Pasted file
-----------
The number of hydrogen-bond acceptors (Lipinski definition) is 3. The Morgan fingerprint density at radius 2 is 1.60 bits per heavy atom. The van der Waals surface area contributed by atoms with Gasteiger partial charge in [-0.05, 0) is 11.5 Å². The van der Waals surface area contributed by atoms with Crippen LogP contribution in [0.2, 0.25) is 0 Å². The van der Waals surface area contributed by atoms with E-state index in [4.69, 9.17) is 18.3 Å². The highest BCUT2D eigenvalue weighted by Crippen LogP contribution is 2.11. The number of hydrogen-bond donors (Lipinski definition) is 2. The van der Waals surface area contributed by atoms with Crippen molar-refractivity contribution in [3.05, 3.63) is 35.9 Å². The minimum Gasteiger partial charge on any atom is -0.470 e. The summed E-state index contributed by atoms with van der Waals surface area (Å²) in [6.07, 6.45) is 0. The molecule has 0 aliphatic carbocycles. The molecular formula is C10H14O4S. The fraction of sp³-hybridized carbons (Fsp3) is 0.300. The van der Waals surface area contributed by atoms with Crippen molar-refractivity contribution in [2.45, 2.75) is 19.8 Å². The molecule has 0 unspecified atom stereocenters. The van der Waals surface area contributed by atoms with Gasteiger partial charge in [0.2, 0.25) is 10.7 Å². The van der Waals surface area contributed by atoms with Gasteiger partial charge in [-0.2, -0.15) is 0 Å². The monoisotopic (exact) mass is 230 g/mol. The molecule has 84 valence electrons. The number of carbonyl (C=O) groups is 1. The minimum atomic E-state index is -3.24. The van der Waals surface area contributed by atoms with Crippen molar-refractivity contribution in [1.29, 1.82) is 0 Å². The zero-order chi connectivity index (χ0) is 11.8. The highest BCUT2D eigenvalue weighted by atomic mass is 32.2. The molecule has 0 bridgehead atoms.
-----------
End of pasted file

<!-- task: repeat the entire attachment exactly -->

The number of hydrogen-bond acceptors (Lipinski definition) is 3. The Morgan fingerprint density at radius 2 is 1.60 bits per heavy atom. The van der Waals surface area contributed by atoms with Gasteiger partial charge in [-0.05, 0) is 11.5 Å². The van der Waals surface area contributed by atoms with Crippen LogP contribution in [0.2, 0.25) is 0 Å². The van der Waals surface area contributed by atoms with E-state index in [4.69, 9.17) is 18.3 Å². The highest BCUT2D eigenvalue weighted by Crippen LogP contribution is 2.11. The number of hydrogen-bond donors (Lipinski definition) is 2. The van der Waals surface area contributed by atoms with Crippen molar-refractivity contribution in [3.05, 3.63) is 35.9 Å². The minimum Gasteiger partial charge on any atom is -0.470 e. The summed E-state index contributed by atoms with van der Waals surface area (Å²) in [6.07, 6.45) is 0. The molecule has 0 aliphatic carbocycles. The molecular formula is C10H14O4S. The fraction of sp³-hybridized carbons (Fsp3) is 0.300. The van der Waals surface area contributed by atoms with Crippen molar-refractivity contribution in [2.45, 2.75) is 19.8 Å². The molecule has 0 unspecified atom stereocenters. The van der Waals surface area contributed by atoms with Gasteiger partial charge in [0.2, 0.25) is 10.7 Å². The van der Waals surface area contributed by atoms with Gasteiger partial charge in [-0.2, -0.15) is 0 Å². The monoisotopic (exact) mass is 230 g/mol. The molecule has 84 valence electrons. The number of carbonyl (C=O) groups is 1. The minimum atomic E-state index is -3.24. The van der Waals surface area contributed by atoms with Crippen molar-refractivity contribution in [1.29, 1.82) is 0 Å². The zero-order chi connectivity index (χ0) is 11.8. The highest BCUT2D eigenvalue weighted by atomic mass is 32.2. The molecule has 0 bridgehead atoms.